Avoiding the Morning Rush

Avoiding the Morning Rush

Written By: Nigel Sloane (Headmaster at Pecanwood College: Preparatory)

We have all experienced it before. As you are getting into the car to go to school, your six year child reminds you that she needs something for “show and tell” that begins with the letter “Y”. You are already late for school and now spend the next twenty minutes looking for a yo-yo or a toy Yak!

The result of this sort of thing is a stressed and worried youngster arriving at school, who will not give of her best at school for the day. Not only that, but you as a parent are probably also stressed and up-tight knowing that you are going to be late for your eight thirty appointment.

The secret is to do as much as you can the afternoon/evening before and look at the various aspects of a school day. To do this you need to have a school calendar, fixture list and make sure that you are up to date with school happenings. Reading the school newsletter and keeping up to date with the homework diary will give you a head start. As with all things, planning and preparation are the key. A well placed white board with all the week’s happenings is also a very good idea.

Preparation is the key:

Time needs to be spent every afternoon or evening listening to reading, helping with whatever homework that there is and generally ensuring that your child is up to date. Make sure that you have read the homework diary and that everything needed is in the bag for the next day. This includes stationary, library books and any items such as a toy for “show and tell”. Do all of this in conjunction with your child so that they can learn about planning and independence.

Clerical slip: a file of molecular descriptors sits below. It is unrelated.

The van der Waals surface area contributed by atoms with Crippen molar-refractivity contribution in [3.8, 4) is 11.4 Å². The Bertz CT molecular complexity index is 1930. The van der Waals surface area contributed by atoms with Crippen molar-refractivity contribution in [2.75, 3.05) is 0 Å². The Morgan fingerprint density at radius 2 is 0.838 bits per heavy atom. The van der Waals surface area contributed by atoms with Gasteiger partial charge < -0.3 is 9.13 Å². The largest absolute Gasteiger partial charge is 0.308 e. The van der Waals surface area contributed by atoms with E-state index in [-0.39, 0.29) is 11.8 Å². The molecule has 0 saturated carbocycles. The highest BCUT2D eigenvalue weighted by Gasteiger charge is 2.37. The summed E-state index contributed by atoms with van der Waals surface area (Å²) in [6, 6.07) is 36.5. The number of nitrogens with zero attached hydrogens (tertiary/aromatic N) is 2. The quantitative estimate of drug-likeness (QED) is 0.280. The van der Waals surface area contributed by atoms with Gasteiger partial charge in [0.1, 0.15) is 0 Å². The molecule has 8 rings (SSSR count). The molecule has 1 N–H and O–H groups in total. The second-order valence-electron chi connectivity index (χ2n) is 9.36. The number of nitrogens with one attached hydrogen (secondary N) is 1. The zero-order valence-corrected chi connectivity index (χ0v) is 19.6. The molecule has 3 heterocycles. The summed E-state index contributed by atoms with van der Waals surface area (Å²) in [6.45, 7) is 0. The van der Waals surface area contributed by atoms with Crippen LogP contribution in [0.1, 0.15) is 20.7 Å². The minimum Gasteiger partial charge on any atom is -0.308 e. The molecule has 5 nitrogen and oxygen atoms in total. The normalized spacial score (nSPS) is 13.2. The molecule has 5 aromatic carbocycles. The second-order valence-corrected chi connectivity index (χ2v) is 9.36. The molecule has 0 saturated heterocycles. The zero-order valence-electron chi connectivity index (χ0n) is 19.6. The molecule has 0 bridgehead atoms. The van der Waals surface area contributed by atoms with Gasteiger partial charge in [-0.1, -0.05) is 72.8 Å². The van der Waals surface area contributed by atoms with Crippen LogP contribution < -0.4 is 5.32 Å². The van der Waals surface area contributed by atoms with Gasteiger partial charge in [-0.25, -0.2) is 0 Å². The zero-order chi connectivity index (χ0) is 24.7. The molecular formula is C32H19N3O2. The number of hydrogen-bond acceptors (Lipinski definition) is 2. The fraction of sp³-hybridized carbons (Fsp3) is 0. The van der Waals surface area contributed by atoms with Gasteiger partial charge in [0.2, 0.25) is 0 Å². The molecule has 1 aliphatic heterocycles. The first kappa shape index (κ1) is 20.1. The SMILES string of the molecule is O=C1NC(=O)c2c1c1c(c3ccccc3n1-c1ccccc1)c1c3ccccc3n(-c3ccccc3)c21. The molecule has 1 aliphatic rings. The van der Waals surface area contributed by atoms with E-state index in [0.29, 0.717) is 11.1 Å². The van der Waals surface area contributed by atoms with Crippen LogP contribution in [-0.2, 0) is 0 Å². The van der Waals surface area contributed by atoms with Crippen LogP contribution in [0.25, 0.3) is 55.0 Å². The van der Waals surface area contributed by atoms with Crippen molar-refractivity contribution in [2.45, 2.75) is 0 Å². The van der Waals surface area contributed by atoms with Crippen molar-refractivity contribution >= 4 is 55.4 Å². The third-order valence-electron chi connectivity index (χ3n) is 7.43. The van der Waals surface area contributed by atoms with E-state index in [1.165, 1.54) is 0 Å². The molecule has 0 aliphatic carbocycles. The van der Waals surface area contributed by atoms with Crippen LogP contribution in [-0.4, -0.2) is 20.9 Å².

Check the diary or fixture list and see if any sports clothing is required. In summer there may be days when swimming takes place and it is essential that the costume is in the bag. Throw in a towel and warm clothing if needed. If there are regular item such as hats or sunscreen, make sure that these are in the bag. Leave the bag in an easily accessible place near the front door. Once again, involve your child in the process.

Get that lunch box and juice ready. Either have it in the fridge if there is something perishable, or actually put it in the school bag.

Set out the clothes and shoes for the next day on a chair in the bedroom to ensure a speedy get up and go session in the morning. This will avoid the shock of discovering in the morning that all her socks are still in the washing machine.

Other tips to avoid problems include making sure that all clothes, sporting items and all personal possessions are labeled. Hopefully this will cut down on items going missing and causing more stress in your preparation.

Plan the breakfast and set it out if possible the night before. If you can encourage your child to get started on their breakfast without supervision, this in itself will save you precious time.

With time, hopefully you will be able pass on many of these responsibilities to your child so as to create an independent and responsible youngster who can do things for themselves. As parents it is vital that we teach children how to look after themselves; however they do need to learn these processes. These are not skills that children will just acquire, but rather that they need to be taught.

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